Navis supplies both the haves and have nots with terminal operating systems

By: | at 08:00 AM | Channel(s): Ports & Terminals  Terminals  

Navis LLC has been providing terminals with operating systems for almost three decades. But the Oakland, California-based company faces a brave new world these days, with new, fully automated terminals standing sometimes side-by-side with those that remain manually driven.

“It’s challenging. It’s complex,” said Raj Gupta, the company’s chief technology officer and senior vice president of engineering, in an interview.

Navis supplies hundreds of non-automated terminals with their operating systems, attempting to insure various processes move as smoothly as possible.

Gupta cited a recent survey Navis conducted with its customers. About 60% said that Navis’s latest terminal operating system, N4, reduced costs in yard planning, yard operations and vessels operations. Almost three-fourths of respondents said the system had improved gate productivity by 10-24%.

With fully automated terminals, the company’s task is more complicated.

Take its role in the recently inaugurated Qingdao New Qianwan Container Terminal Co. Ltd., or QQCTN (see Matt Miller story on page 2). Navis provided Asia’s fully automated terminal with a terminal operating system, or TOS. In addition to each automated function – the quay cranes, the stacking cranes, and the driverless vehicles that shuttle containers back and forth – there’s the need to coordinate all into one massive, efficient organism.

“We essentially are insuring that the container is able to go from the vessel to the automated guided vehicle to the yard and then from the yard to the automated guided vehicle back to the vessel,” Gupta explained.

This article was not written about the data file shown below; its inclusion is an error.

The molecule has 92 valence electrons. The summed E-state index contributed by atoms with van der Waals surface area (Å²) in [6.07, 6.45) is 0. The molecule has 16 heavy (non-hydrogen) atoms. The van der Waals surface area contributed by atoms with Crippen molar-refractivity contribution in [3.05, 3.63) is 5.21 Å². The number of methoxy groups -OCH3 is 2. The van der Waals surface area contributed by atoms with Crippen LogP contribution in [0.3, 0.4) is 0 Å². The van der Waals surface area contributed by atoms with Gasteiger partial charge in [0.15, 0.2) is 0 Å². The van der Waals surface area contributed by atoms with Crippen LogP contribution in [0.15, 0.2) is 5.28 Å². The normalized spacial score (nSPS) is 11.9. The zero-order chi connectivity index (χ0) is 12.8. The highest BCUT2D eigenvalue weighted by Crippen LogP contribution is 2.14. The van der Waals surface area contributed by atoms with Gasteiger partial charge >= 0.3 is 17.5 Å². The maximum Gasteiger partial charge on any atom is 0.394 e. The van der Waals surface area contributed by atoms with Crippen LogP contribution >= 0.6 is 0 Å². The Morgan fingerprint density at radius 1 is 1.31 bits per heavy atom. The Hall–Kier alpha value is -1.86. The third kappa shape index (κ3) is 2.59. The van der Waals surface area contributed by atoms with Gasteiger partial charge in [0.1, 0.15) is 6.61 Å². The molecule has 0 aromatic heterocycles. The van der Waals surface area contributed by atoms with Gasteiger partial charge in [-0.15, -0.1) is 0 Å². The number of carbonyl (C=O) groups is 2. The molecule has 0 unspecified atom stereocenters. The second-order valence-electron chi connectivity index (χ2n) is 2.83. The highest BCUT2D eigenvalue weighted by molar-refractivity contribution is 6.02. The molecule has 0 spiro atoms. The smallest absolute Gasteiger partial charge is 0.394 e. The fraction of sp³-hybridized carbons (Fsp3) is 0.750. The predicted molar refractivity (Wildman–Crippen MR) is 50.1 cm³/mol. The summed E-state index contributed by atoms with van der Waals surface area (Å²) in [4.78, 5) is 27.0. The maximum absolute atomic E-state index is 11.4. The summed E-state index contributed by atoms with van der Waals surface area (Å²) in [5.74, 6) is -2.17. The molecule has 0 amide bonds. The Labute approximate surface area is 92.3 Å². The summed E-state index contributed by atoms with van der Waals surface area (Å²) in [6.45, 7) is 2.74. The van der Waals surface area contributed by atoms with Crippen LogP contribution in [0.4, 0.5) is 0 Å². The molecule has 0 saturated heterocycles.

While Navis tweaks and fine-tunes its TOS, the company is embarking on a longer-term project to bring terminal constituents even closer to together.

“For the last couple of years, we have transformed [ourselves] significantly to look at the shipping supply chain much more holistically,” said Gupta.

Navis’s parent company, the Helsinki-based Cargotec Corp., aided this effort through the 2016 acquisition of INTERSCHALT maritime systems AG for an undisclosed amount. INTERSCHALT is a specialist maritime software developer that provides software solutions for cargo and fleet management. It is now part of Navis.

In addition, Navis has produced its own collaboration software for terminals and carriers it calls XVELA. The company hopes to expand this to include other parties, including port authorities, shippers and intermodal companies.

The idea, Gupta explained, is to integrate a terminal operating system with carrier solutions and online collaboration. This would give various parties in this maritime supply chain better, more accurate and more up-to-date information. Having access to real time information about the state of the terminal, for example, allows a shipping line to know what the best time to land would be, what quay cranes are available, if the terminal is backed up. The terminal would conversely have a much better idea of when a vessel is coming, and have a more accurate assessment of what containers are stored where on a vessel than with a static manifest.

This effort attempts to counter both a tendency within the industry to segment software systems in silos and a reluctance among various players within the supply chain to share information. Traditionally, shipping lines and terminals have treated data like closely held cards in a game of poker.

Like others in the industry, Gupta believes these barriers are breaking down as the shipping industry consolidates and major lines work much closer with allied terminals to iron out scheduling and manifest issues. These are sometimes owned by the same holding company, for example, Maersk and APM. Or, they’re in alliances, such as DP World and the global shipping consortium, THE Alliance, which includes Hapag-Lloyd, K-Line, MOL, NYK Line and Yang Ming.

“We are hoping that we can take that one step further by providing a platform that is agnostic from any one terminal or carrier and allow the parties to share information to the extent that they want to,” Gupta said. “We store a lot of information about a terminal, but we don’t have to expose that to a carrier, only to the extent a terminal feels comfortable with.”

American Journal of Transportation